Attacks on health-care workers

That’s not all we’ve seen, though. Another phenomenon bears watching: Attacks on health-care workers, sometimes by vaccine opponents.

Cox Medical Center Branson in Missouri said in a Facebook post earlier this month that violence against its workers had tripled over the past year, leading the facility to give employees panic buttons.

At the Texas Tribune, Karen Brooks Harper reported in early September: “the pandemic has exacerbated the stress that can escalate into threats and violence, as people are now contending with not just the virus but also job loss and other stresses, said Karen Garvey, vice president of patient safety and clinical risk management at Parkland Health & Hospital System in Dallas.

Garvey said confrontations at Parkland just this year have included ‘people being punched in the chest, having urine thrown on them and inappropriate sexual innuendos or behaviors in front of staff members. The verbal abuse, the name-calling, racial slurs … we’ve had broken bones, broken noses.’”

At the Associated Press, Rebecca Boone reported Wednesday: “It’s gotten so bad in northern Idaho that some Kootenai Health employees are scared to go to the grocery store if they haven’t changed out of their scrubs, said hospital spokeswoman Caiti Bobbitt on Tuesday.”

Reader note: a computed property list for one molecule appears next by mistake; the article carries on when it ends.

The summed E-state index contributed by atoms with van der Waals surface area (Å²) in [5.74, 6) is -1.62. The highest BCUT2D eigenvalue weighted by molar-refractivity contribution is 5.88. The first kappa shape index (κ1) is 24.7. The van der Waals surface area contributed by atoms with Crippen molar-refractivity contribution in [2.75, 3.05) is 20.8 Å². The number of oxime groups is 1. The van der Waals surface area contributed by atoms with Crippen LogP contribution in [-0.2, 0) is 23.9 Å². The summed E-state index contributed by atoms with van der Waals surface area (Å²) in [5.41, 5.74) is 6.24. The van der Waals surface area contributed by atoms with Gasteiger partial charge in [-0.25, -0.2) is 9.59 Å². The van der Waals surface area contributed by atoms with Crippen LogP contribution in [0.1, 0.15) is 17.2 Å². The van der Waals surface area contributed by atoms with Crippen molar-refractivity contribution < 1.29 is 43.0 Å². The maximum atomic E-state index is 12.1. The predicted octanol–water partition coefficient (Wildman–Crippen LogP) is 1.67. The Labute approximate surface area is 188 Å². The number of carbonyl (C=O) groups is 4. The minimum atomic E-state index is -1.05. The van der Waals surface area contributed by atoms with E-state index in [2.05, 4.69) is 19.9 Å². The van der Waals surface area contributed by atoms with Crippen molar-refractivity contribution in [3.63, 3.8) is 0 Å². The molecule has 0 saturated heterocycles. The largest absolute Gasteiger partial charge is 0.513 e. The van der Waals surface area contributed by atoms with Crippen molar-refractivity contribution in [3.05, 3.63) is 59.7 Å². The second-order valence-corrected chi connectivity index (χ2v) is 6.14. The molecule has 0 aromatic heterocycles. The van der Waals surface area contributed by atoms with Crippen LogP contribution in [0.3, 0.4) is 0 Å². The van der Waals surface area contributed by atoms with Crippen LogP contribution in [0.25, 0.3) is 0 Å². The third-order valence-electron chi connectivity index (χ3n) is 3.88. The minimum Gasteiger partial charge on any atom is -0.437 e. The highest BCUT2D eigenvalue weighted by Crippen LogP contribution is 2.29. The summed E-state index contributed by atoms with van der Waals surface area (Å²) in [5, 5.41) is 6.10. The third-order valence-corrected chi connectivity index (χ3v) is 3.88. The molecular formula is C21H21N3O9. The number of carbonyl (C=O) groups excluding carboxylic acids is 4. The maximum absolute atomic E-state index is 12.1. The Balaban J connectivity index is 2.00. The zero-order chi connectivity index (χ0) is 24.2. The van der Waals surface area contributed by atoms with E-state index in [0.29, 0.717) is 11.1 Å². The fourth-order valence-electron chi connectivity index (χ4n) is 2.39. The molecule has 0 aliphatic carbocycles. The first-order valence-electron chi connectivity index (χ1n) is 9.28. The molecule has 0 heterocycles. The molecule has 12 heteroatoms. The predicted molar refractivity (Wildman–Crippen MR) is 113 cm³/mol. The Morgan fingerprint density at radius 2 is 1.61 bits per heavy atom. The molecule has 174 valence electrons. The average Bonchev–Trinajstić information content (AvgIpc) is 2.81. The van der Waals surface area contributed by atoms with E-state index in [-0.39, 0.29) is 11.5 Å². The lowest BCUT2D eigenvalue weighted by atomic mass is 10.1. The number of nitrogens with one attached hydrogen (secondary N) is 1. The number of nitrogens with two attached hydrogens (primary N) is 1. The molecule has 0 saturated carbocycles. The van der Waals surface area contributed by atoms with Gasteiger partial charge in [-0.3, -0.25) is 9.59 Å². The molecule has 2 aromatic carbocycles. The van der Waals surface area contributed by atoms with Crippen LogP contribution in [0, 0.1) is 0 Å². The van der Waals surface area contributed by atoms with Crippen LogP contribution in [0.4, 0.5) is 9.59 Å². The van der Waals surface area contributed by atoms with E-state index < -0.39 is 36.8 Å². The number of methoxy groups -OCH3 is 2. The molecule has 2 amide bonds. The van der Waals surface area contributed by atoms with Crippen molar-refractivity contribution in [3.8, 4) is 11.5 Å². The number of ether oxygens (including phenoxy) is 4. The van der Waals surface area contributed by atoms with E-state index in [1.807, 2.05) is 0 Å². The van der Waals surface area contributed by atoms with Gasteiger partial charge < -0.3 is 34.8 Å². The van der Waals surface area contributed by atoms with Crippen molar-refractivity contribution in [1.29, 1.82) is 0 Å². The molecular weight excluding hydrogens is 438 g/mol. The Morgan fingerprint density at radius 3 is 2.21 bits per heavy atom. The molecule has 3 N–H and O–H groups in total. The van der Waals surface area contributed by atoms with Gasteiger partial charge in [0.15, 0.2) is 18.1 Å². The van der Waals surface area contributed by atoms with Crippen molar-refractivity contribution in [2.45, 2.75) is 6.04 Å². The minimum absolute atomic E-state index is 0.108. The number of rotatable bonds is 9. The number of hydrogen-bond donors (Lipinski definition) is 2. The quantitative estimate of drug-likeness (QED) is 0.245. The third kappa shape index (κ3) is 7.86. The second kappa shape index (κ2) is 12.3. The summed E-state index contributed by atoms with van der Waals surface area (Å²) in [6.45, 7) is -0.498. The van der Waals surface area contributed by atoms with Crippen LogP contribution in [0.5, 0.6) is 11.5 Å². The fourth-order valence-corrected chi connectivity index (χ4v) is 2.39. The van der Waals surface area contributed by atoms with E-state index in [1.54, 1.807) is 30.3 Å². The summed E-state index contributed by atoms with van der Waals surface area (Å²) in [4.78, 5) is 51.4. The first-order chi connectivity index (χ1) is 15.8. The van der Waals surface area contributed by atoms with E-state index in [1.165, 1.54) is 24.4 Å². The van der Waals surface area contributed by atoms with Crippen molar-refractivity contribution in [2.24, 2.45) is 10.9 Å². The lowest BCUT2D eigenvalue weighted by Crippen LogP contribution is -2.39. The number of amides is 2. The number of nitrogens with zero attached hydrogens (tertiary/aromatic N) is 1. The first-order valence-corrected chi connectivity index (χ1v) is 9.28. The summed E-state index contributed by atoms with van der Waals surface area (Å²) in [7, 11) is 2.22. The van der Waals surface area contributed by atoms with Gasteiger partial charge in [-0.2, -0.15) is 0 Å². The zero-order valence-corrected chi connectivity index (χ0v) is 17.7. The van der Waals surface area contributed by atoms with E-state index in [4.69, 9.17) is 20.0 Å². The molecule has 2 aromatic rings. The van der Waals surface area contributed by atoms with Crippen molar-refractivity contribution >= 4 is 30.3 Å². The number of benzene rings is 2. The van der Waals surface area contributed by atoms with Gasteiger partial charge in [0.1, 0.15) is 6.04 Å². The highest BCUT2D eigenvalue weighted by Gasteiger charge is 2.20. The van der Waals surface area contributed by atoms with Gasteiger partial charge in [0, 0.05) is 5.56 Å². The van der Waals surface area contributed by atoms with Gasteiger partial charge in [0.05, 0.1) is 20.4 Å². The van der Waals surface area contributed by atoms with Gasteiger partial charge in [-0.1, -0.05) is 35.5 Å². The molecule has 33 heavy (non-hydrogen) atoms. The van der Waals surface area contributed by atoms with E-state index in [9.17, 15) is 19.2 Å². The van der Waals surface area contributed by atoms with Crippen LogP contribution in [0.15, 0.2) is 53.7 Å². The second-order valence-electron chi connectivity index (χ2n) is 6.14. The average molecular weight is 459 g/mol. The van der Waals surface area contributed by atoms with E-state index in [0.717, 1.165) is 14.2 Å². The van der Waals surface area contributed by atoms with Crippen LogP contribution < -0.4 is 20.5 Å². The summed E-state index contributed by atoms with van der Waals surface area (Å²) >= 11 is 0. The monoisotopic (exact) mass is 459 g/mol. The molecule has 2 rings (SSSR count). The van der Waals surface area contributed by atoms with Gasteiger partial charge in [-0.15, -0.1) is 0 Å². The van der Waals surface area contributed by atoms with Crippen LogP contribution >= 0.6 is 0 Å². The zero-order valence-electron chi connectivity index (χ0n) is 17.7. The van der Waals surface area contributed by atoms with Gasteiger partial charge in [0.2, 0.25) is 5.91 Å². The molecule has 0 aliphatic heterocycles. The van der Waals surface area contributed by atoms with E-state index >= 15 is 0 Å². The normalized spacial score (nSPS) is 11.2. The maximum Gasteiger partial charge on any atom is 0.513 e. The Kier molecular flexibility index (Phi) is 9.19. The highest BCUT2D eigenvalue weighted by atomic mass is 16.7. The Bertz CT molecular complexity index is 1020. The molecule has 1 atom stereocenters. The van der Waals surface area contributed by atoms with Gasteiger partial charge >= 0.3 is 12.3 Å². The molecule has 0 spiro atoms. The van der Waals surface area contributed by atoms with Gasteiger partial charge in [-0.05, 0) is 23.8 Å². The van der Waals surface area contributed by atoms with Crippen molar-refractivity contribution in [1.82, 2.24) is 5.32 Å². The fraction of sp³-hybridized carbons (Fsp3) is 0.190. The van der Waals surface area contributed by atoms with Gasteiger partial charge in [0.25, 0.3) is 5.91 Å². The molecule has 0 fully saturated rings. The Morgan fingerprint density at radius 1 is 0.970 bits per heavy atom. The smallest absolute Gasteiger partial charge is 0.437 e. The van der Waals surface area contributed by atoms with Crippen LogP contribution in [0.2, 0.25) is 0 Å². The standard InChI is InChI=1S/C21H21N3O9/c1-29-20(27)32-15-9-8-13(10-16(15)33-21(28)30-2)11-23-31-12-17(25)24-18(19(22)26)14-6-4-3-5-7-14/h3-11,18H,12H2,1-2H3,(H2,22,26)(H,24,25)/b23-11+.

The heirs of Cotton Mather’s bomb-thrower are still out there.

What's happening now

To vote or not to vote … on infrastructure

“There will be a vote today.” The House is expected to try once again to vote on the $1 trillion infrastructure bill. Democrats huddled this morning, but no timing for the vote has been announced yet. 

Supreme Court Justice Brett M. Kavanaugh tested positive for the coronavirus despite being vaccinated, the Supreme Court announced. The court said he took a test on Thursday and has no symptoms, John Wagner reports. The other justices had tested negative as of Monday, the court said. The court’s new term starts Monday. It was not immediately clear how Kavanaugh’s positive test might affect his participation. 

The Biden agenda

Hot off Post presses

New: Senior Biden aides privately explored whether payments could continue even if the U.S. breached the debt ceiling.